England keep their feet on the ground and their eyes on the prize
With All Blacks beaten, Eddie Jones knows they have to hit heights one more time
England’s Manu Tuilagi scores a try against New Zealand during the Rugby World Cup semi-final at International Stadium Yokohama on Saturday. Photograph: Eugene Hoshiko/AP
England 19 New Zealand 7
Rarely has an All Blacks team been so thoroughly outplayed, least of all in a World Cup match; but, then again, rarely has an England team played so well in one either.
Executing Eddie Jones’s masterplan almost to the letter, England won the kicking duel and the territory, had the better set-piece and – with their blend of direct runners, offloading and width – the more potent attacking game, and also enveloped the All Blacks’ brilliant attacking game with their defence.
Pushing up hard, always keeping the right distance between each other, they were like a white wall in the All Blacks’ faces. Every time Richie Mo’unga looked wide he saw Manu Tuilagi cutting off the outside channels, forcing him back inside. Ditto Beauden Barrett, who tried everything, and the All Blacks made 21 offloads and 32 defenders beaten, but all the while England’s defensive effort was given fresh energy by the big hits of the mighty Maro Itoje and the kamikaze twins, Sam Underhill and Tom Curry. One of Underhill’s many big hits, on Jordan Barrett, proved the final decisive play of the match, and he must be the biggest yet cleanest tackler in this tournament.
The problem for England will be scaling those heights again.
Speaking in the wake of England’s comprehensive and compelling 19-7 beating of the All Blacks, Eddie Jones downplayed both the scale of the week ahead and the performance.
“It’s just another week, mate. The players are at the end of seven weeks so recovery is so important – physical and mental. The mindset you create during the week is very important. And it’s about not inventing shadows. Everywhere you look, there are shadows, so you have to make sure you are looking at the right shadows.”
Degree of normality
Achieving a degree of normality will be difficult, Jones admitted, given the hype which has accompanied England in the wake of Saturday’s performance and will continue for the week.
“It won’t be normal because you have this [gestures to all media] and you’ll have people on the street patting you on the back and telling you how good you’ve been. I’m sure the newspapers will be full of praise so you’ve got to work hard to keep yourself focused.”
But it was England’s defensive stranglehold which pleased Jones the most.
“Just our defence consistency. The ball-in-play time was about 35 minutes and the possession was probably evenly shared. Our consistency in doing the simple things well was absolutely outstanding.”
We’re going to have to find another level and it’s definitely there. Definitely there. Definitely there
Nor was he concerned that England’s 10-0 interval lead was sufficient reward for their supremacy.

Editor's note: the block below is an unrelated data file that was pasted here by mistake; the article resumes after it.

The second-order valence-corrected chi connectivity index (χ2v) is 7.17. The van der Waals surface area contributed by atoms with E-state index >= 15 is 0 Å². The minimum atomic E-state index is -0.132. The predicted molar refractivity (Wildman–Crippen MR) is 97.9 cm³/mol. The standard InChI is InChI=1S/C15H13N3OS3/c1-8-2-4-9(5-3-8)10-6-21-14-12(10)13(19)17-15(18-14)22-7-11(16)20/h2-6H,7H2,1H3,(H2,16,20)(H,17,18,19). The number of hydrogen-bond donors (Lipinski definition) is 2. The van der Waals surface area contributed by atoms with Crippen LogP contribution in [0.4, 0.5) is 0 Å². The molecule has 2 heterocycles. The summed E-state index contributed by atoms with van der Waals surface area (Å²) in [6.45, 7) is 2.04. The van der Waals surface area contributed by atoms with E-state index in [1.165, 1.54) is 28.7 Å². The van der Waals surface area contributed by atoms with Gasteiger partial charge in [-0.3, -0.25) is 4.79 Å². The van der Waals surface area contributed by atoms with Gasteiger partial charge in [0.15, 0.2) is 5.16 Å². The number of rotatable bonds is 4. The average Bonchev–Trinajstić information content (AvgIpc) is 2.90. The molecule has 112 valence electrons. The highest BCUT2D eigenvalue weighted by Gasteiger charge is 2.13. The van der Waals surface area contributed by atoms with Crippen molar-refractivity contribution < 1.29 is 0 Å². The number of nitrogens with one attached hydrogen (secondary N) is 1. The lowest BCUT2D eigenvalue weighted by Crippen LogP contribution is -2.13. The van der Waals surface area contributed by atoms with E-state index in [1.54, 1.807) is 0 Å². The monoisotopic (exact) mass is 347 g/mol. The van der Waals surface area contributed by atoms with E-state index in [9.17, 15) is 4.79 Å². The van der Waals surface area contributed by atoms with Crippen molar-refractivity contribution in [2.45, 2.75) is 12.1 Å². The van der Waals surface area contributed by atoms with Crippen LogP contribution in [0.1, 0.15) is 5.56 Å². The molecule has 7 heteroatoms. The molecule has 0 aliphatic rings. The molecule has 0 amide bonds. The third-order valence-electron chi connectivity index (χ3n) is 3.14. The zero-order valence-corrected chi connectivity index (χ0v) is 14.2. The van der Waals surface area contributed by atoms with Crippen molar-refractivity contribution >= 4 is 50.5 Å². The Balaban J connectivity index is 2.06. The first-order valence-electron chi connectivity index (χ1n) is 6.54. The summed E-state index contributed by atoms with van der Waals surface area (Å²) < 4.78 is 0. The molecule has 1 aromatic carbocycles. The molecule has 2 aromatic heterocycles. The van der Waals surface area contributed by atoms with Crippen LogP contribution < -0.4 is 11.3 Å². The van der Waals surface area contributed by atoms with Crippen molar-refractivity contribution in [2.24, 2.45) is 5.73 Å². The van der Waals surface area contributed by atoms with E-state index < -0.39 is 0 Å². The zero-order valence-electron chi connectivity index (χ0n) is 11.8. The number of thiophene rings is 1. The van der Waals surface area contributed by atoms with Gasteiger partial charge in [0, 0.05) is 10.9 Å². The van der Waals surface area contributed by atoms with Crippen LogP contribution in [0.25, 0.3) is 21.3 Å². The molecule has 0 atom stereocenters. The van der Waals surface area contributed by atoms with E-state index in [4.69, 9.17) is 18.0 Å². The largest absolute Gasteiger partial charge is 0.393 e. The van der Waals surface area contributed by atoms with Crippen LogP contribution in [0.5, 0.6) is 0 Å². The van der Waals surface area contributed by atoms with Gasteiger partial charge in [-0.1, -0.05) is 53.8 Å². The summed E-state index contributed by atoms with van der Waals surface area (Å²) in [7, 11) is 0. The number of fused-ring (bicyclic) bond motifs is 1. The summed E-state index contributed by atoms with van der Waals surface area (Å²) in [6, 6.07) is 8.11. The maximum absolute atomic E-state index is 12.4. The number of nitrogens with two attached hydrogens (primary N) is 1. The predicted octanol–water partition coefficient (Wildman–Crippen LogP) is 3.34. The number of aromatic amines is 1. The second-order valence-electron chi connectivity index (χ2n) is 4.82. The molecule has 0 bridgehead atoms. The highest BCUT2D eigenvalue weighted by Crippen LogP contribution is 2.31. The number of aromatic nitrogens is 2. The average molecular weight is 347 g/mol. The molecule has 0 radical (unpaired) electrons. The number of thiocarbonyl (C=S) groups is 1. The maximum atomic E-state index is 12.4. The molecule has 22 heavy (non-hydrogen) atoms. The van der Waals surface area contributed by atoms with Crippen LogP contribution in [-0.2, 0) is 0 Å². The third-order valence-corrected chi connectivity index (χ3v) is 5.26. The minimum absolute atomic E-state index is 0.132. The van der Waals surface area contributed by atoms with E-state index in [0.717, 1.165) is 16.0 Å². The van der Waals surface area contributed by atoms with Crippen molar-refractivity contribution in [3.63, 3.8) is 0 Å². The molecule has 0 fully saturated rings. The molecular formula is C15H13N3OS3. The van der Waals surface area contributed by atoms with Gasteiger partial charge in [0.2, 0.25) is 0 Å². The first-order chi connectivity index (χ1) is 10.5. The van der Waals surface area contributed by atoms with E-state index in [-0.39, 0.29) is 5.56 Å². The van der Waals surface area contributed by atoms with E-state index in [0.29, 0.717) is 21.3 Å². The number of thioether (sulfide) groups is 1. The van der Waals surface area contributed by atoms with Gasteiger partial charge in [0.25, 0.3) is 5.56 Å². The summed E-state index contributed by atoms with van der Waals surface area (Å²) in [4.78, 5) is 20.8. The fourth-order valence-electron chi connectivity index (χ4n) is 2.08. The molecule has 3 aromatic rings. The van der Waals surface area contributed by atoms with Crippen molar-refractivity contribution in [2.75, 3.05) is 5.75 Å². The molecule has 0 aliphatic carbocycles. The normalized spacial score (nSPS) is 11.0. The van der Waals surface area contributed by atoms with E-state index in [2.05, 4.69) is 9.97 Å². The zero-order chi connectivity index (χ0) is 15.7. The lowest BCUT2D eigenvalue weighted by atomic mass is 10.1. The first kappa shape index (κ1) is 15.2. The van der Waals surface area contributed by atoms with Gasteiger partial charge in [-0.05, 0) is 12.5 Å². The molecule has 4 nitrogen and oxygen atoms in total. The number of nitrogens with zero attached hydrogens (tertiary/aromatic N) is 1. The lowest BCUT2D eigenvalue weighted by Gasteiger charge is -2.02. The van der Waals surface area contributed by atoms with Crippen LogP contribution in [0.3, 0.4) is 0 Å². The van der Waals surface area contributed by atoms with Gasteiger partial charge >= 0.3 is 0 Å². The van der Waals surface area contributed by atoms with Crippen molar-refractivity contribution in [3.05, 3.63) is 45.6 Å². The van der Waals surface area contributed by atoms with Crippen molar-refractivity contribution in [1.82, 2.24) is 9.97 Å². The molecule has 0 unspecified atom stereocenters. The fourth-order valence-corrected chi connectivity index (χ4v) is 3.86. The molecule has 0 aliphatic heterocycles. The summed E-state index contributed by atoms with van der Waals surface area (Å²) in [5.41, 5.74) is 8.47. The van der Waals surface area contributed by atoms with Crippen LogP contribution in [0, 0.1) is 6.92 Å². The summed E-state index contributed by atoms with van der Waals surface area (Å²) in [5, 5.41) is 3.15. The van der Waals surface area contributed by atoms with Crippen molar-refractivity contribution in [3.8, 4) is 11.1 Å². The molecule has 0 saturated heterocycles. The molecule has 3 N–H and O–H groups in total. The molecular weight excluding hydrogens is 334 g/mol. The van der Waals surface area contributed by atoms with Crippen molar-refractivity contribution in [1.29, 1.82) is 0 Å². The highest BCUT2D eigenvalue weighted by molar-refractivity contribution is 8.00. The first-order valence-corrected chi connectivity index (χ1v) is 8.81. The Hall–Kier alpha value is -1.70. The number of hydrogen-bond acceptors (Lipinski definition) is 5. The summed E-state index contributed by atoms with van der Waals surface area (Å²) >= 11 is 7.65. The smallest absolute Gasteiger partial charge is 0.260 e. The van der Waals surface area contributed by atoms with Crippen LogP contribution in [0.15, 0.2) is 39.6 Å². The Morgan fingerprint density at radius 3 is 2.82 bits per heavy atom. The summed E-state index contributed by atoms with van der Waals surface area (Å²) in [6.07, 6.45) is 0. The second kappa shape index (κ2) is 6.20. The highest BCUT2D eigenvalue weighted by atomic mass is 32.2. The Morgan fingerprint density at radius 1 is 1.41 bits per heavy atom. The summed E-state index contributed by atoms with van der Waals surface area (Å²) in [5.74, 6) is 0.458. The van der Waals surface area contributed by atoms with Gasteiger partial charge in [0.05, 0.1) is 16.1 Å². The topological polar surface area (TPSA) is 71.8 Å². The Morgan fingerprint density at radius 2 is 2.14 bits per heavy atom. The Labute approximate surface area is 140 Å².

“No, we had another level in us and we knew that. We knew we could go again. I thought we were excellent in the first 10 minutes in the second half.”
The question now is whether England have another level for the final, but Jones is sure his team does.
“We’re going to have to find another level and it’s definitely there. Definitely there. Definitely there.’
Owen Farrell looked unlikely to make it to half-time, never mind full-time, after suffering what Jones described as a “corker” (bang to the thigh), but the coach quipped: “I think you would have needed a samurai sword to get him off!”
“Outstanding,” said Jones of his captain’s leadership. “He wasn’t at his best but the way he managed the team. That second half becomes a leadership challenge and he got the boys focused, got us back on track and got us doing the simple things well. He understood where we could get an advantage and he did that brilliantly.
“They [Farrell and George Ford] defended well but next week is another situation. We’ll look at how we need to play and what the opposition are going to bring to the party, and then we’ll decide on selection.”
Asked on Sunday if it was hard to stomach losing to such a superior team on the day, Steve Hansen bridled and said: “I don’t know if it was so much better. There’s small margins when you get two teams like that. Is it hard to stomach? Of course it is. It’s gut-wrenching because we wanted to win the thing, but so did they. Life’s not fair, so when would sport be fair? You don’t always get the thing you want. And when you don’t you’ve got to measure your character on how you deal with that.”
Scoring sequence: 2 mins Tuilagi try, Ford con 7-0; 40 mins Ford pen 10-0; (half-time 10-0); 50 mins Ford pen 13-0; 57 mins Savea try, Mo’unga con 13-7; 63 mins Ford pen 16-7; 67 mins Ford pen 19-7.
ENGLAND: Elliot Daly; Anthony Watson, Manu Tuilagi, Owen Farrell (capt), Jonny May; George Ford, Ben Youngs, Mako Vunipola, Jamie George, Kyle Sinckler, Maro Itoje, Courtney Lawes, Tom Curry, Sam Underhill, Billy Vunipola. Replacements: Henry Slade for May (45 mins), Dan Cole for Sinckler (48 mins), George Kruis for Lawes (55 mins), Willi Heinz for Youngs (63 mins), Luke Cowan-Dickie for George, Joe Marler for M Vunipola, Mark Wilson for Underhill (all 70 mins), Jonathan Joseph for Tuilagi (74 mins).
NEW ZEALAND: Beauden Barrett, Sevu Reece, Jack Goodhue, Anton Lienert-Brown, George Bridge; Richie Mo’unga, Aaron Smith; Joe Moody, Codie Taylor, Nepo Laulala, Brodie Retallick, Sam Whitelock, Scott Barrett, Ardie Savea, Kieran Read (captain). Replacements: Sam Cane for S Barrett (half-time), Dane Coles for Taylor, Jordie Barrett for Bridge (both 50 mins), Angus Ta’avao for Laulala, TJ Perenara for Smith, Sonny Bill Williams for Goodhue (all 55 mins), Ofa Tu’ungafasi for Moody (63 mins), Patrick Tuipulotu for Whitelock (67 mins).
Referee: Nigel Owens (Wales).